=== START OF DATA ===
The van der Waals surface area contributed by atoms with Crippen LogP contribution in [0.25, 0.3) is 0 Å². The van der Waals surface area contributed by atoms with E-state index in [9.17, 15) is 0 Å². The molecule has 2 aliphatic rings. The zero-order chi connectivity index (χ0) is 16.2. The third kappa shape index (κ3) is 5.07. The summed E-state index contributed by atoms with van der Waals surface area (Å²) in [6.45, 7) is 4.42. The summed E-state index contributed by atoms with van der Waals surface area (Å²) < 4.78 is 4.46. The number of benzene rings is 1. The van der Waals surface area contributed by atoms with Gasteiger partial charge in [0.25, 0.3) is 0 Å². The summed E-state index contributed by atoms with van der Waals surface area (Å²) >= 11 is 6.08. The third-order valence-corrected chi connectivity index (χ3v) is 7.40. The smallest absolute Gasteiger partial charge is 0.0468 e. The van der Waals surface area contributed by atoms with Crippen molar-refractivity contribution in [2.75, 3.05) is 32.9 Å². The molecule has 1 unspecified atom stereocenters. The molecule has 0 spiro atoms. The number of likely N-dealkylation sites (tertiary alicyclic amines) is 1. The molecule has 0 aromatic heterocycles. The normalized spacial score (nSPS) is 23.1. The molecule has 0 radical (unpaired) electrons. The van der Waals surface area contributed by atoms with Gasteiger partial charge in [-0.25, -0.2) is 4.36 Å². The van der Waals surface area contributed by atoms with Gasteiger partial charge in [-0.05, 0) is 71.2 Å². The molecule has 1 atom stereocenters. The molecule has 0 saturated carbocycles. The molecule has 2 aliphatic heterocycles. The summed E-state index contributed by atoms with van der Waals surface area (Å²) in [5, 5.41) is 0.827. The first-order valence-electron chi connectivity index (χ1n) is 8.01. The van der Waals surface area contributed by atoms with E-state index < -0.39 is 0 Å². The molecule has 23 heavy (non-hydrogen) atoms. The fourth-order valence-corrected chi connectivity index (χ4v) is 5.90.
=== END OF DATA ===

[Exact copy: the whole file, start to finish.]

The van der Waals surface area contributed by atoms with Crippen LogP contribution in [0.25, 0.3) is 0 Å². The van der Waals surface area contributed by atoms with E-state index in [9.17, 15) is 0 Å². The molecule has 2 aliphatic rings. The zero-order chi connectivity index (χ0) is 16.2. The third kappa shape index (κ3) is 5.07. The summed E-state index contributed by atoms with van der Waals surface area (Å²) in [6.45, 7) is 4.42. The summed E-state index contributed by atoms with van der Waals surface area (Å²) < 4.78 is 4.46. The number of benzene rings is 1. The van der Waals surface area contributed by atoms with Gasteiger partial charge in [0.25, 0.3) is 0 Å². The summed E-state index contributed by atoms with van der Waals surface area (Å²) >= 11 is 6.08. The third-order valence-corrected chi connectivity index (χ3v) is 7.40. The smallest absolute Gasteiger partial charge is 0.0468 e. The van der Waals surface area contributed by atoms with Crippen molar-refractivity contribution in [2.75, 3.05) is 32.9 Å². The molecule has 1 unspecified atom stereocenters. The molecule has 0 spiro atoms. The number of likely N-dealkylation sites (tertiary alicyclic amines) is 1. The molecule has 0 aromatic heterocycles. The normalized spacial score (nSPS) is 23.1. The molecule has 0 radical (unpaired) electrons. The van der Waals surface area contributed by atoms with Gasteiger partial charge in [-0.25, -0.2) is 4.36 Å². The van der Waals surface area contributed by atoms with Gasteiger partial charge in [-0.05, 0) is 71.2 Å². The molecule has 1 atom stereocenters. The molecule has 0 saturated carbocycles. The molecule has 2 aliphatic heterocycles. The summed E-state index contributed by atoms with van der Waals surface area (Å²) in [5, 5.41) is 0.827. The first-order valence-electron chi connectivity index (χ1n) is 8.01. The van der Waals surface area contributed by atoms with E-state index < -0.39 is 0 Å². The molecule has 23 heavy (non-hydrogen) atoms. The fourth-order valence-corrected chi connectivity index (χ4v) is 5.90.